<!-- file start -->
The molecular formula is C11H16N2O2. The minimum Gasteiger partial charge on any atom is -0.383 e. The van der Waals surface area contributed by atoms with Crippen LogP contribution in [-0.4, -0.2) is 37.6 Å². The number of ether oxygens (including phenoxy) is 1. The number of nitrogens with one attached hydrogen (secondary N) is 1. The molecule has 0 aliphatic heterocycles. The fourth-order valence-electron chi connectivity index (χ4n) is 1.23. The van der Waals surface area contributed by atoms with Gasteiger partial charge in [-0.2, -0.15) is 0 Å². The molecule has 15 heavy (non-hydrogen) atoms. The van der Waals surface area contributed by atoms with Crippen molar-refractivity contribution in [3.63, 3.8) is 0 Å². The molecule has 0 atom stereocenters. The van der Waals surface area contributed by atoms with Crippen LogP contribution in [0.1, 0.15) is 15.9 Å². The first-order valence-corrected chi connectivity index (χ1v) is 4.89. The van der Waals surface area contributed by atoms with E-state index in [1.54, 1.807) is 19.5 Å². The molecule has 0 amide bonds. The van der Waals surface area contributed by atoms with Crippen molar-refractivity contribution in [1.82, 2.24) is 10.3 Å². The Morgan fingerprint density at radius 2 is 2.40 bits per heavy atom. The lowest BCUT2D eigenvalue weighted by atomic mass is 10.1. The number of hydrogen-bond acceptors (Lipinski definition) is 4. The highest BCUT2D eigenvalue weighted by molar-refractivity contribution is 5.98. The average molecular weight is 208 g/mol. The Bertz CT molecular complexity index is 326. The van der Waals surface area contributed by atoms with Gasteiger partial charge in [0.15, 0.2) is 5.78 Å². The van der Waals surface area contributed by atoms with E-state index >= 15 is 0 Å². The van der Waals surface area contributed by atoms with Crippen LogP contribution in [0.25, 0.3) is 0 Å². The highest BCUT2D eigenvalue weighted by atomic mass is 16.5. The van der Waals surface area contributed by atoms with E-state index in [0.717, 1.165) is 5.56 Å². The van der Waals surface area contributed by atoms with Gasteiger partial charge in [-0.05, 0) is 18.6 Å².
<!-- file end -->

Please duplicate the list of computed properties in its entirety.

The molecular formula is C11H16N2O2. The minimum Gasteiger partial charge on any atom is -0.383 e. The van der Waals surface area contributed by atoms with Crippen LogP contribution in [-0.4, -0.2) is 37.6 Å². The number of ether oxygens (including phenoxy) is 1. The number of nitrogens with one attached hydrogen (secondary N) is 1. The molecule has 0 aliphatic heterocycles. The fourth-order valence-electron chi connectivity index (χ4n) is 1.23. The van der Waals surface area contributed by atoms with Gasteiger partial charge in [-0.2, -0.15) is 0 Å². The molecule has 15 heavy (non-hydrogen) atoms. The van der Waals surface area contributed by atoms with Crippen molar-refractivity contribution in [3.63, 3.8) is 0 Å². The molecule has 0 atom stereocenters. The van der Waals surface area contributed by atoms with Crippen LogP contribution in [0.1, 0.15) is 15.9 Å². The first-order valence-corrected chi connectivity index (χ1v) is 4.89. The van der Waals surface area contributed by atoms with E-state index in [1.54, 1.807) is 19.5 Å². The molecule has 0 amide bonds. The van der Waals surface area contributed by atoms with Crippen molar-refractivity contribution in [1.82, 2.24) is 10.3 Å². The Morgan fingerprint density at radius 2 is 2.40 bits per heavy atom. The lowest BCUT2D eigenvalue weighted by atomic mass is 10.1. The number of hydrogen-bond acceptors (Lipinski definition) is 4. The highest BCUT2D eigenvalue weighted by molar-refractivity contribution is 5.98. The average molecular weight is 208 g/mol. The Bertz CT molecular complexity index is 326. The van der Waals surface area contributed by atoms with Gasteiger partial charge in [0.15, 0.2) is 5.78 Å². The van der Waals surface area contributed by atoms with E-state index >= 15 is 0 Å². The van der Waals surface area contributed by atoms with Crippen LogP contribution in [0.25, 0.3) is 0 Å². The highest BCUT2D eigenvalue weighted by atomic mass is 16.5. The van der Waals surface area contributed by atoms with E-state index in [0.717, 1.165) is 5.56 Å². The van der Waals surface area contributed by atoms with Gasteiger partial charge in [-0.05, 0) is 18.6 Å².